University of Oxford accused of failing student over rape report
An Oxford University women’s boat club member has alleged that she was subjected to sexual harassment at the hands of a male athlete.
Trigger warning: rape, sexual assault.
She says that the alleged rape took place last year on 25 October.
Two days after the alleged incident took place, the complainant approached the university women’s rowing club (OUWBC) in pursuit of support.
She has described her experience with the OUWBC as lacking diligence and failing to aid her in avoiding reencountering her alleged attacker.
She also submitted a non-academic misconduct form to the University’s proctors’ office.
In the form, dated 5 November, she said that the incident has “profoundly impacted all elements of my life,” and left her stressed and unable to work or concentrate. She asked that a non-contact order be brought into effect against the alleged perpetrator, saying she felt “physically nauseous and anxious” whenever she saw him.
She also attached a letter she claims was sent by the alleged attacker, in which he apologises for his actions and promises to “read more about consent to ensure I understand it properly.”
The complainant told The Guardian that she did not approach the police with her allegation because of the historically low prosecution rate for rape cases and the intrusive nature of a criminal investigation.
The man accused is understood to have denied sexually assaulting the complainant when questioned by a university staff member.
It’s like the university was washing its hands of it, saying, ‘There’s nothing we can do’. No one knew what to do, there’s no protocol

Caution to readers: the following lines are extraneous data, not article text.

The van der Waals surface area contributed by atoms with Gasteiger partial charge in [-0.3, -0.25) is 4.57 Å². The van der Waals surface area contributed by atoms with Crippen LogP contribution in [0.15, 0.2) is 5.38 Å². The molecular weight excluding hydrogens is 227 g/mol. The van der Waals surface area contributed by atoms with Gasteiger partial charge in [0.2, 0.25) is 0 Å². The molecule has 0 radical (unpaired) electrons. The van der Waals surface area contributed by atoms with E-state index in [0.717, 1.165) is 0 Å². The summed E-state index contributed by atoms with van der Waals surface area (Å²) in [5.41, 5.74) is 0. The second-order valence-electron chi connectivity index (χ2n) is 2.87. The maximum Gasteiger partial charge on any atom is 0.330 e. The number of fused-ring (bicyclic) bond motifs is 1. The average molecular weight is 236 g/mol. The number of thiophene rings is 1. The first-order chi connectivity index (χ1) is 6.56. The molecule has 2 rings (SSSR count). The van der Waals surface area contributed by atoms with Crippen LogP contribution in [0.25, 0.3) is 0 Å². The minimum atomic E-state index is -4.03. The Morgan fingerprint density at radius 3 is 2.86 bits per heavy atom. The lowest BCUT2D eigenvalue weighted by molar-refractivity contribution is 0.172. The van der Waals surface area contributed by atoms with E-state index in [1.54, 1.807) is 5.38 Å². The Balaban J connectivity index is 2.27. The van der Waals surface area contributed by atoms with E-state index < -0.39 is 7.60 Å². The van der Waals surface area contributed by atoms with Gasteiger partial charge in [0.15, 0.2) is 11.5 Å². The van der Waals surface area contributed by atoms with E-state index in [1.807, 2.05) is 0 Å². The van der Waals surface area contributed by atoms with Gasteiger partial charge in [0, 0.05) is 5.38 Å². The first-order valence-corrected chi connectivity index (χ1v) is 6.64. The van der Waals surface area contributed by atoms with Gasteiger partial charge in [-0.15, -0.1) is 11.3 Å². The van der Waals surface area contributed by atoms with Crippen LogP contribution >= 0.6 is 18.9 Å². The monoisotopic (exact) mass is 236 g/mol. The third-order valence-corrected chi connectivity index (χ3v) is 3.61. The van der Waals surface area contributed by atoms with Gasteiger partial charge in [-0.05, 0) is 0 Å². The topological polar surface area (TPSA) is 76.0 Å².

– The complainant
After the proctors’ office told her they wouldn’t investigate the allegation without police involvement, the complainant told The Guardian: “It’s like the university was washing its hands of it, saying, ‘There’s nothing we can do’. No one knew what to do, there’s no protocol.”
The complainant also criticised the fact that, upon requesting counselling after the incident, she was offered an appointment for 16 December, two and half months after the incident occurred.
It was only after she spoke to the OUWBC chair, that an intervention was made and the appointment was moved to 24 November.
Additionally, she has complained about “inappropriate comments” made by Sir John Bell, the interim “senior member” of OUWBC and regius professor of medicine, in an 8 December Zoom call regarding reforming the culture within Oxford sports clubs.
The call saw Bell, in regard to the male athletes of sports teams, saying: “I could tell you some stories … which you don’t really want to hear. Give those guys a couple of pints of beer or too much to drink and they behave unbelievably badly. I mean, to be clear, we have had guys go to jail for things they have done …”
In response to the complainant questioning why he doesn’t support cultural reform of these societies, he laughed and said: “I totally get it, I thought we had sorted it out the last time but we clearly haven’t … It’s a very toxic combination of alcohol and very young athletes at university, it doesn’t work at all.”
In response to Bell’s comments, the University said: “The university will not comment on the contents of conversations held in confidence. Sir John has been very concerned about this case and active in ensuring that all disciplinary and support processes are in place.”
Additionally, a university spokesperson said that the university treats all forms of sexual violence as “completely unacceptable” and has invested in enhancing support for students affected and educating students on issues surrounding consent.
For anyone who has been affected by the issues raised in this article, there are lots of places you can turn to for help and support. Warwick Wellbeing Support Services are available through the Wellbeing Portal, online or over the phone. NHS Coventry and Warwickshire Partnership Trust are offering online or over the phone urgent support for anyone suffering from mental health issues. More information can be found on their website. Charities such as MIND also have information, guidance and support available online.